Now Bern knows that the treaty has no chance to survive a referendum so the whole ongoing negotiation is a theater meant to save some politician faces. EU is weak and can do nothing about it, they'll probably issue threats and some symbolic punishment. Even if EU would try to do something, many EU countries wouldn't agree. Last time I checked Switzerland had a trade deficit with each neighbouring country.
Thanks, this makes things much clearer. For a moment there I almost thought that EU bureaucrats were interested in workers rights or the rights of poor people to access welfare.
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Old 29.04.2021, 13:19
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Re: Swiss/EU negotiations: what's the bottom line?

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Thanks, this makes things much clearer. For a moment there I almost thought that EU bureaucrats were interested in workers rights or the rights of poor people to access welfare.
To be fair they probably are - it's the dogmatism around "how" to do things, and the bolting on of a load of other stuff that's the problem.

Switzerland has good laws on worker health and safety and a very strong welfare setup. Arguably although they are a bit less protective than the EU laws, they are at least sustainable and avoid some of the pitfalls around incentive to work etc.

But the EU is becoming more and more dogmatic about having to match all rules 100%, and having to automatically adopt any changes without discussion, rather than focusing on a core baseline which gives enough but not too much.
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Old 29.04.2021, 13:31
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Re: Swiss/EU negotiations: what's the bottom line?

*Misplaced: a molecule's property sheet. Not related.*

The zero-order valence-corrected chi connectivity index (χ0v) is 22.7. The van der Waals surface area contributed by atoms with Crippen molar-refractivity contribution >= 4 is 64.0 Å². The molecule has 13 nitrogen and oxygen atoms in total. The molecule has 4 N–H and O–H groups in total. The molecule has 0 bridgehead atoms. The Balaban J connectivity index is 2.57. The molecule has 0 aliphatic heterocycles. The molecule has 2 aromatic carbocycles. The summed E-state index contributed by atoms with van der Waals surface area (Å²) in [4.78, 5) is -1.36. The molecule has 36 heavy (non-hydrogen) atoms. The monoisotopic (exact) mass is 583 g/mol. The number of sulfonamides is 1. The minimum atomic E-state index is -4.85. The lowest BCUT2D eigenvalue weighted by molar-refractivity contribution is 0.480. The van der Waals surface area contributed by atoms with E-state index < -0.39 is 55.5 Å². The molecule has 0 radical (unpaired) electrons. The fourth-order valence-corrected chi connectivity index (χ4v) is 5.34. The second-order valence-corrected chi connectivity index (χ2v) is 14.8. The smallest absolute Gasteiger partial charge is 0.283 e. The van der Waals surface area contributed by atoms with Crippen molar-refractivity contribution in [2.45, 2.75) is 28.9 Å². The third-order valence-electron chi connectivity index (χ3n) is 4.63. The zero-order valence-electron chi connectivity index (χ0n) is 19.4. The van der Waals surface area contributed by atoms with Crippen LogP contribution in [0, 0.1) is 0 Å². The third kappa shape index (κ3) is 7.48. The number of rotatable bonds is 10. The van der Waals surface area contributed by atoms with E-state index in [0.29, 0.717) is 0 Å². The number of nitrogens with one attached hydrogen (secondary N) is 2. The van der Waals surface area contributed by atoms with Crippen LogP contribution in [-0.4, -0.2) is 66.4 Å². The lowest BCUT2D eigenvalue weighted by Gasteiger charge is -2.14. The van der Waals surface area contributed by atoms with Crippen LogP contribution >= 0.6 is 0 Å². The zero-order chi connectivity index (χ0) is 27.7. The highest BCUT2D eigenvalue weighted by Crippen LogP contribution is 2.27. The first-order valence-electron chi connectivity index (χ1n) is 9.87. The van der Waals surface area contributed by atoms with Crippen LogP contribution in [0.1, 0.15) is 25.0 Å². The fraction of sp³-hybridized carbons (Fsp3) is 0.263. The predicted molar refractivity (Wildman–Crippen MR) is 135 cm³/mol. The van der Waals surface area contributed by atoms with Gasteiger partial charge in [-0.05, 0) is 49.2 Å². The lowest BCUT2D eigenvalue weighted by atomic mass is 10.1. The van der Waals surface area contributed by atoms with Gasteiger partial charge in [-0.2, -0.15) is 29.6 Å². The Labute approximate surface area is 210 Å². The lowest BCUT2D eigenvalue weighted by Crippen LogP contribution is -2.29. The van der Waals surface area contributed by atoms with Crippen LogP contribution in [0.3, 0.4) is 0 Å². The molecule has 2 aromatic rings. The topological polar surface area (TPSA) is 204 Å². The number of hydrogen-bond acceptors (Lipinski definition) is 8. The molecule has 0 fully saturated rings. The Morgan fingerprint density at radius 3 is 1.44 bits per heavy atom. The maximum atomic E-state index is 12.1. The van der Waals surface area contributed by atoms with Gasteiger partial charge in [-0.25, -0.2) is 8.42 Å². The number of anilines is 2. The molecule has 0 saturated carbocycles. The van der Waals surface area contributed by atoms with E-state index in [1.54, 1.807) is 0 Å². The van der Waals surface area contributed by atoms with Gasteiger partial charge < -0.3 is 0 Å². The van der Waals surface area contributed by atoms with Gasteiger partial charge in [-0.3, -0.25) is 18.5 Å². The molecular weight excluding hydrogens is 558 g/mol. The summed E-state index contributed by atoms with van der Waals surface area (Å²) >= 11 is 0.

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To be fair they probably are - it's the dogmatism around "how" to do things, and the bolting on of a load of other stuff that's the problem.

Switzerland has good laws on worker health and safety and a very strong welfare setup. Arguably although they are a bit less protective than the EU laws, they are at least sustainable and avoid some of the pitfalls around incentive to work etc.

But the EU is becoming more and more dogmatic about having to match all rules 100%, and having to automatically adopt any changes without discussion, rather than focusing on a core baseline which gives enough but not too much.
To complement what you are saying, Switzerland is becoming more and more dogmatic about having privileged access to the EU market while cherry-picking in its treaties with the EU, rather than focusing on a core baseline that gives enough access but not too much.
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Old 29.04.2021, 13:54
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Re: Swiss/EU negotiations: what's the bottom line?

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To complement what you are saying, Switzerland is becoming more and more dogmatic about having privileged access to the EU market while cherry-picking in its treaties with the EU, rather than focusing on a core baseline that gives enough access but not too much.
Which is good, my horse choice for this race is the Swiss one.